Can what you put in a smoker affect how cranky the bees are?

Hello, fairly new to bee keeping here ( just did my first harvest and it was glorious). But I have a question about smokers or more specifically the material you put in them.

My dad and I were doing a brood box inspection the other day. The day was a little bit grey but not raining and was warm. We had the smoker going with our usual Paperbark and the bees were fine as we lifted off the super. However the smoker wasn’t staying lit for some reason. So we then added some dried pea plant (organic, no sprays) and from that point they seemed to get really agitated especially when we puffed the smoker. We ended up abandoning the brood inspection as we didn’t want to disturb them too much, we did get to sight some fresh larvae though so we know they have a queen.

I am aware that it could be any number of things making them agitated but they seemed to really dislike the smoke in particular (we tried not to oversmoke them). I was just wondering if anyone had any experience with bees not liking certain types of smoker material?

Thanks, any beekeeper wisdom is much appreciated. :blush:

I have never noticed the bees getting cranky with different smoke material. If a colony is cranky, don’t be frightened to use more smoke.

Be aware that removing a honey super, then a QE can be disruptive to a colony, they will get more defensive as you proceed, especially when you start disturbing the brood. The brood being the sole purpose of their existence. They will give their life to protect it.


Thanks for the info!

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Apart from the different scents from smoke from different sources an important factor seems to be the temperature of the smoke which can vary depending on the substrate.
If you use the same substrate consistently you will instinctively feel how much smoke is good. But switching substrates might mean that you over or underdose the impact of the smoke. In my view its best to use the minimum amount of smoke that achieves your objective.


Paperbark is currently my favorite fuel for my smoker- one of the big advantages is it’s a pleasant smoke for the beekeeper and for the bees. I have found the paper bark trees with really thick bark burns better than the varieties with more thin strips of bark. It has to be very dry for it to burn well- but when it is dry like that it burns slowly and well.

A well packed smoker can burn for an hour or more. One thing that definitely does aggravate the bees is a hot smoker: it’s very important to have the fire burning near the bottom of the smoker with a lot of material on top so it doesn’t’ burn too hot. If the smoke coming out of the smoker tip is hot the bees will be aggravated and buzz to let you know… a well lit smoker shouldn’t be putting out plumes of thick smoke when it isn’t being pumped. This is a common error beginner beekeepers make.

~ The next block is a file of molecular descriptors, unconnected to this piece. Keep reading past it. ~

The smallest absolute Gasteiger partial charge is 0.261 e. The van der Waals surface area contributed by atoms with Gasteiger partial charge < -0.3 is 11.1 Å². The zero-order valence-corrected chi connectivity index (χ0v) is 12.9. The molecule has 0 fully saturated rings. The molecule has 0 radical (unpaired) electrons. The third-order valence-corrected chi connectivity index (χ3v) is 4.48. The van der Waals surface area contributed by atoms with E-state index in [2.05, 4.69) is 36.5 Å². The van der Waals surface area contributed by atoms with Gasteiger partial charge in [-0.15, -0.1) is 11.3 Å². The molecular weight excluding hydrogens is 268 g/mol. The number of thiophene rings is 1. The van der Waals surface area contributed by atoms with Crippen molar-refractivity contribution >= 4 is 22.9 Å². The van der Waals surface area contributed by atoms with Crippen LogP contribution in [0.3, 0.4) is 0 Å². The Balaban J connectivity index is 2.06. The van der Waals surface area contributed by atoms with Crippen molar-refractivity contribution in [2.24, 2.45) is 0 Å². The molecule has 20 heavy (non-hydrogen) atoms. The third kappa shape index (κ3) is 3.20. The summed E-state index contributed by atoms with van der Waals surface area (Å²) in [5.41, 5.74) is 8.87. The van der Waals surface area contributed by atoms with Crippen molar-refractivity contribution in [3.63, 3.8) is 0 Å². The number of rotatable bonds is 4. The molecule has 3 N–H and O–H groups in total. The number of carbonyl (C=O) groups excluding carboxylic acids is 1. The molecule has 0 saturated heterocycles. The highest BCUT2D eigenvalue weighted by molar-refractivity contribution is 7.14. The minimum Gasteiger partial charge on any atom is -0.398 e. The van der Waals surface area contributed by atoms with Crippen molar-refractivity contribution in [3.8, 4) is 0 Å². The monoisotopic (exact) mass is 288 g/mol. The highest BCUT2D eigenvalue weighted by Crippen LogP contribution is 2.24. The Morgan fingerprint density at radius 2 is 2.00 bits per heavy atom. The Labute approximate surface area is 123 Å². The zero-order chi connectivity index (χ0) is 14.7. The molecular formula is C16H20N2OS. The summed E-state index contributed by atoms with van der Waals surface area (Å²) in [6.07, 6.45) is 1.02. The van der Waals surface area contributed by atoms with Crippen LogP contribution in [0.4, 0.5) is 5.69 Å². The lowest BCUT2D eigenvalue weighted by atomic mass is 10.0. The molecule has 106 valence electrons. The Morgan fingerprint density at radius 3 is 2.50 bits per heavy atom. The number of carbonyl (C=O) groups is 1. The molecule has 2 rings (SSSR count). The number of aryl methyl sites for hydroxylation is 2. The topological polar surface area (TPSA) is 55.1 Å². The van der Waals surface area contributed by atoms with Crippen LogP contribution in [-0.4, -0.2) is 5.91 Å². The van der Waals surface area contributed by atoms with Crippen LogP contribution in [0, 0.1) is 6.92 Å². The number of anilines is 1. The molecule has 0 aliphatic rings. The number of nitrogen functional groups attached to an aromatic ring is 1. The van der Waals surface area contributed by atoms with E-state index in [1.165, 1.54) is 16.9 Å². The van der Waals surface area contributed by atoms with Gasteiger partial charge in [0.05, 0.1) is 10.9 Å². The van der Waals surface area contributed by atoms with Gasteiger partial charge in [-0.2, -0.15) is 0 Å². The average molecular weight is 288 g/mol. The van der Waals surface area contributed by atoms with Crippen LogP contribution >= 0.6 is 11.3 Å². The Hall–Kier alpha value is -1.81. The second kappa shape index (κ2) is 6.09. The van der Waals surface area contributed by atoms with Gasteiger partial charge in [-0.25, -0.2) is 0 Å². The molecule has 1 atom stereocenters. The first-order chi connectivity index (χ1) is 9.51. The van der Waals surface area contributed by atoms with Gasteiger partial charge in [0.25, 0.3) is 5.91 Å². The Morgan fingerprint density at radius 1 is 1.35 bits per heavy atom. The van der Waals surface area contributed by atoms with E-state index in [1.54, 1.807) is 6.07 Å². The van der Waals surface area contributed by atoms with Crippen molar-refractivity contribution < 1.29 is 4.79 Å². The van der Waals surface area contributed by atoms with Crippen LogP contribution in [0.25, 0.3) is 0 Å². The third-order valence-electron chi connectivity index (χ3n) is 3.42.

best practice is to pack smoker one third full- light and pump vigorously to get a good fire/ember started- then pack the top two thirds well with material and pump again gently. A well lit smoker will only require the occasional pump to keep it going. You don’t want a smoker billowing smoke- or a smoker that goes out mid inspection.


I use Messmate bark (Eucalyptus obliqua) as it’s everywhere here. I notice on the odd occasion the bees get very cranky and the smoke can be asphyxiating. After much pondering, I think it’s the odd bit of resin in the bark. I now check over the bark before stuffing it in the smoker.

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Bees get cranky on stringy bark nectar. Messmate is a stringy bark. Wonder whether the bark smoke sets them off too?? :thinking:


Thanks for the info.

Yep we tested the smoker for heat on our hand so shouldn’t have been too hot but it’s a good reminder, thanks.

Oh that’s interesting, good to know, thanks.

Weather can play a factor. My bees get VERY grumpy if I go in when it’s overcast.

I start with pine shavings sold as small animal bedding. Lights easy, cheap, and burns hot enough to add sticks in. My trick for a good smoke is live green plants. Sticks & shavings get it hot enough to burn the greens but due to the water content, they don’t get used up too easily as long as you give it a good handful of pumps every so often. Jason Chrisman on youtube has a good video on how to keep cool smoke coming out of a smoker for an hour or more

I decided to try other options around the farm rather than messmate bark for the smoker (bracken, leaves (non-messmate), stubble and straw). It’s made a huge difference to the bee crankiness so I’m going to run with that and won’t use it again.